If you’ve ever been rejected, what lies are you tempted to believe about yourself?



⇩ Digging Deeper option: Read Ephesians chapters 1 and 2. What does God say about that?




If God created you for Himself, to bring Him glory and praise and to obey Him in joyful surrender, and the enemy fears that and wishes to destroy you, who and what are you going to choose to believe?


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Read verses 7-10. What was the significance of the sandal?



Why a sandal? Some think it was to signify walking over land as its owner and master. A person puts on shoes to walk his land. Handing over the sandal with which he walks symbolizes handing over his rights and desire to walk that land or to possess it. He’s handing over his rights of power to another, in a strong visual symbol that cannot be misconstrued or mistaken as something else. It is a deliberate, obvious action. In Deut. 25:9, there is a reverse where a woman pulls off the sandal of the man who chose not to marry and redeem her and her dead husband’s land and rights. This is probably where the custom originated. Later, the custom switched to handing over a handkerchief or veil or linen cloth during a land transaction purchase or buying of rights. Some realtors also practice giving a gift to a new homeowner; and though it is meant as congratulatory, in a way it also resembles and points back to this custom, symbolizing rights of ownership.

What did Boaz choose to buy/redeem—was it only part of what was available?


What does this suggest about Boaz’s financial situation?

In verse 10, who else did he choose to “acquire” or “purchase”?

In ancient Israel, there was a customary “bride price” a man had to pay in order to marry a woman. There was also a legal contract signed that was more than just marriage vows. The Ketubah included stipulations of protection for the woman, and included specific details on how he was to treat her and provide for her, with consequences if he violated any of it. The bride price was like an insurance policy for her if he broke any of his vows; it was something he had to pay her if that occurred, and they could divorce, or it was a means of provision for her if he died. Typically her family received the money as part of the engagement, and held it for her as their insurance policy and guarantee that he would marry her and fulfill all his vows to treat her with all respect and honor due to a wife.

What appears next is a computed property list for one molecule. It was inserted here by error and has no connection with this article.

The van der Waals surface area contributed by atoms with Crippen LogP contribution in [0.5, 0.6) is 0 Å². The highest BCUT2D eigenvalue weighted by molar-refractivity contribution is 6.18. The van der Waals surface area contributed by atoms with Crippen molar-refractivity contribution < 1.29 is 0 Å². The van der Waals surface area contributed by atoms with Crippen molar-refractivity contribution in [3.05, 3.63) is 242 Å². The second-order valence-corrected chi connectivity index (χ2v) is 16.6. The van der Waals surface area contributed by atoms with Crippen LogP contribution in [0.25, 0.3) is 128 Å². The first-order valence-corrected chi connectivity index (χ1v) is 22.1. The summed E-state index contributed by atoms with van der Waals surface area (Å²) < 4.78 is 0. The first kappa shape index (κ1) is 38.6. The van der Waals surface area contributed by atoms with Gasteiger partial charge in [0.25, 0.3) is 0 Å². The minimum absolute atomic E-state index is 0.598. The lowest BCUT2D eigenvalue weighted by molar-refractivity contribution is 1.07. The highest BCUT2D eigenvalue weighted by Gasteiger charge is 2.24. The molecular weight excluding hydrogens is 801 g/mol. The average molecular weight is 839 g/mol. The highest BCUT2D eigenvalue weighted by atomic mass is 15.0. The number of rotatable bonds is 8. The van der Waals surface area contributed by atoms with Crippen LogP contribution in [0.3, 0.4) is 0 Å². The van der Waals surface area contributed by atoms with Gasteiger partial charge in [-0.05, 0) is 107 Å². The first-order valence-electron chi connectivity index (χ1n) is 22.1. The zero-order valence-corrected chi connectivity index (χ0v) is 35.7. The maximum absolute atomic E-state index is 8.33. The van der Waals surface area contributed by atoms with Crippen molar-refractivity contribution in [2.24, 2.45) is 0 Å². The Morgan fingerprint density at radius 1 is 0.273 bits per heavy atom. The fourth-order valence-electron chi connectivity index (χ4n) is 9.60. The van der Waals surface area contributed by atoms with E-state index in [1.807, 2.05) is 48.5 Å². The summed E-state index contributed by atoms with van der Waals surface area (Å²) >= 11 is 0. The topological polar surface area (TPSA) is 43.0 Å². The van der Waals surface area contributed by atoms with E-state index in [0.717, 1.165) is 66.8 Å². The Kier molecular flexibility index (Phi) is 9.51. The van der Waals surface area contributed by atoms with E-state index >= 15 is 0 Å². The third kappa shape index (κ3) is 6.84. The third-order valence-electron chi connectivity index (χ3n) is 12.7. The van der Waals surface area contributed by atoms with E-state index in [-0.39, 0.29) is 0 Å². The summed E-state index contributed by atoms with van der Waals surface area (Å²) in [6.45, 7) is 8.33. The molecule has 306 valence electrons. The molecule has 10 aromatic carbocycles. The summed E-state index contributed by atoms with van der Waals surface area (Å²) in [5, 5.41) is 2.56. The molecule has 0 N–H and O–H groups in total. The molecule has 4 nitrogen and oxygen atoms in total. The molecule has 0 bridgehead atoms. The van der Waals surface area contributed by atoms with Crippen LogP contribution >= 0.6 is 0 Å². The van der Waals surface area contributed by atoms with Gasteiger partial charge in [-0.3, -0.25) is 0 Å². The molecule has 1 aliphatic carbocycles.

One of my favorite movie quotes happens after a man goes to great lengths to bring happiness and right the wrongs he’s made to a woman he cares for. When Elizabeth Bennett asks Darcy why, he says, “You must know, surely you must know, it was all for you.” I believe Boaz would have responded the same way, if Ruth had asked why he would buy back everything that belonged to Elimelech and Chilion and Mahlon, why go through this ordeal at the city gates, why so many elders as witnesses, and why even perpetuate her dead husband’s name on his property and have a child in that man’s name.

I know that God the Father, when I ask Him why He allowed Jesus to suffer so much in being tortured before His death, and why that way that He died, why pay such a high bride price? I know that the Father replies, and Jesus agrees, with the same answer, about me, about each one of us: “You must know, surely you must know, it was all for you.” All of it was to redeem us and keep us as His own forever. “So I will betroth you to Me forever; I will betroth you in righteousness and justice, in loving devotion and compassion. And I will betroth you in faithfulness, and you will know the LORD.” -Hosea 2:19-20

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Read verses 11-12. Whom did the elders say they hoped Boaz’s wife would be like?

What reason did they give for this?

How was this another way of blessing Boaz’s legacy?


What other blessings did they convey about him in Ephrathah and Bethlehem? (Note: the one in Ephrathah is characterized by the word "hayil" again)



Why is this significant about Bethlehem, and how did their blessing prove true? Read Matt. 1:5,16, 2:1.